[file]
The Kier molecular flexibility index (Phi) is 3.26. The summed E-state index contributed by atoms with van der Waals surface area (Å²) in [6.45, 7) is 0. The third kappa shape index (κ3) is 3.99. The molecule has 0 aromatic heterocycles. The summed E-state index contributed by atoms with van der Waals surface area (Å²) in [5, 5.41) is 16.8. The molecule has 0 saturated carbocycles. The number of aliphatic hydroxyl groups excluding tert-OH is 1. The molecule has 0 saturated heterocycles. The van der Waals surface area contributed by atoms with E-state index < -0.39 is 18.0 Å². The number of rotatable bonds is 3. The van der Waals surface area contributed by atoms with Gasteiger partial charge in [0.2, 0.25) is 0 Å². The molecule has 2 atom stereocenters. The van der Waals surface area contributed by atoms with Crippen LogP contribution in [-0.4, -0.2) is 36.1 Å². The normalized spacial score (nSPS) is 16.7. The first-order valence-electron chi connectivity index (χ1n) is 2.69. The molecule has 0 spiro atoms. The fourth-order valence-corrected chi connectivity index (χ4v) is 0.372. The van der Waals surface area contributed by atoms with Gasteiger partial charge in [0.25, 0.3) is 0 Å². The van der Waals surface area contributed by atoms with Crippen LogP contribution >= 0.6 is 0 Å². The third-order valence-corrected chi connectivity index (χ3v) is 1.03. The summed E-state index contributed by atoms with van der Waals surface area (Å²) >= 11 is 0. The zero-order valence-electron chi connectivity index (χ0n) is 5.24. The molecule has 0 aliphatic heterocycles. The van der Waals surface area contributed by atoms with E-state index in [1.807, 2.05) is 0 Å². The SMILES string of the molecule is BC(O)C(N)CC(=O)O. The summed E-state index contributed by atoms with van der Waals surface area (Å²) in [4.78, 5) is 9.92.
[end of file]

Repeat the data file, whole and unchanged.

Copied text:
The Kier molecular flexibility index (Phi) is 3.26. The summed E-state index contributed by atoms with van der Waals surface area (Å²) in [6.45, 7) is 0. The third kappa shape index (κ3) is 3.99. The molecule has 0 aromatic heterocycles. The summed E-state index contributed by atoms with van der Waals surface area (Å²) in [5, 5.41) is 16.8. The molecule has 0 saturated carbocycles. The number of aliphatic hydroxyl groups excluding tert-OH is 1. The molecule has 0 saturated heterocycles. The van der Waals surface area contributed by atoms with E-state index < -0.39 is 18.0 Å². The number of rotatable bonds is 3. The van der Waals surface area contributed by atoms with Gasteiger partial charge in [0.2, 0.25) is 0 Å². The molecule has 2 atom stereocenters. The van der Waals surface area contributed by atoms with Crippen LogP contribution in [-0.4, -0.2) is 36.1 Å². The normalized spacial score (nSPS) is 16.7. The first-order valence-electron chi connectivity index (χ1n) is 2.69. The molecule has 0 spiro atoms. The fourth-order valence-corrected chi connectivity index (χ4v) is 0.372. The van der Waals surface area contributed by atoms with Gasteiger partial charge in [0.25, 0.3) is 0 Å². The van der Waals surface area contributed by atoms with Crippen LogP contribution >= 0.6 is 0 Å². The third-order valence-corrected chi connectivity index (χ3v) is 1.03. The summed E-state index contributed by atoms with van der Waals surface area (Å²) >= 11 is 0. The zero-order valence-electron chi connectivity index (χ0n) is 5.24. The molecule has 0 aliphatic heterocycles. The van der Waals surface area contributed by atoms with E-state index in [1.807, 2.05) is 0 Å². The SMILES string of the molecule is BC(O)C(N)CC(=O)O. The summed E-state index contributed by atoms with van der Waals surface area (Å²) in [4.78, 5) is 9.92.